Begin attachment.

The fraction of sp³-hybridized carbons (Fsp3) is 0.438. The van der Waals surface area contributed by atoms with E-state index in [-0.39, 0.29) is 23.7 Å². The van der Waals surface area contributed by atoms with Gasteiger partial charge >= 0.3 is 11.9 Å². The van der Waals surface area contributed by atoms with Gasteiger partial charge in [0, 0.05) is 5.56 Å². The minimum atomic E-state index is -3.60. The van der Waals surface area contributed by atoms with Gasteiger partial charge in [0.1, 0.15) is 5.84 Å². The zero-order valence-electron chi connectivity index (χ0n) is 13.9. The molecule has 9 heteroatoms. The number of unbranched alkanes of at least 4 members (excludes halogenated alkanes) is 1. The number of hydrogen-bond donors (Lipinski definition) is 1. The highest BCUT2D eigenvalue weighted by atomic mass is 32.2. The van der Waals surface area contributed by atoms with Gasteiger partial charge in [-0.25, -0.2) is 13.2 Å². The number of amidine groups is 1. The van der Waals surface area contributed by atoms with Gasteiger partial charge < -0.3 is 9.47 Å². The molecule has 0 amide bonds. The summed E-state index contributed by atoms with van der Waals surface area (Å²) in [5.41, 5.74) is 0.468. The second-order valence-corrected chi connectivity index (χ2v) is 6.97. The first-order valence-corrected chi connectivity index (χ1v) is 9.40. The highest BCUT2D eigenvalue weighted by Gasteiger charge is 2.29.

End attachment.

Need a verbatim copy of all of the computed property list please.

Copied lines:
The fraction of sp³-hybridized carbons (Fsp3) is 0.438. The van der Waals surface area contributed by atoms with E-state index in [-0.39, 0.29) is 23.7 Å². The van der Waals surface area contributed by atoms with Gasteiger partial charge >= 0.3 is 11.9 Å². The van der Waals surface area contributed by atoms with Gasteiger partial charge in [0, 0.05) is 5.56 Å². The minimum atomic E-state index is -3.60. The van der Waals surface area contributed by atoms with Gasteiger partial charge in [0.1, 0.15) is 5.84 Å². The zero-order valence-electron chi connectivity index (χ0n) is 13.9. The molecule has 9 heteroatoms. The number of unbranched alkanes of at least 4 members (excludes halogenated alkanes) is 1. The number of hydrogen-bond donors (Lipinski definition) is 1. The highest BCUT2D eigenvalue weighted by atomic mass is 32.2. The van der Waals surface area contributed by atoms with Gasteiger partial charge in [-0.25, -0.2) is 13.2 Å². The number of amidine groups is 1. The van der Waals surface area contributed by atoms with Gasteiger partial charge < -0.3 is 9.47 Å². The molecule has 0 amide bonds. The summed E-state index contributed by atoms with van der Waals surface area (Å²) in [5.41, 5.74) is 0.468. The second-order valence-corrected chi connectivity index (χ2v) is 6.97. The first-order valence-corrected chi connectivity index (χ1v) is 9.40. The highest BCUT2D eigenvalue weighted by Gasteiger charge is 2.29.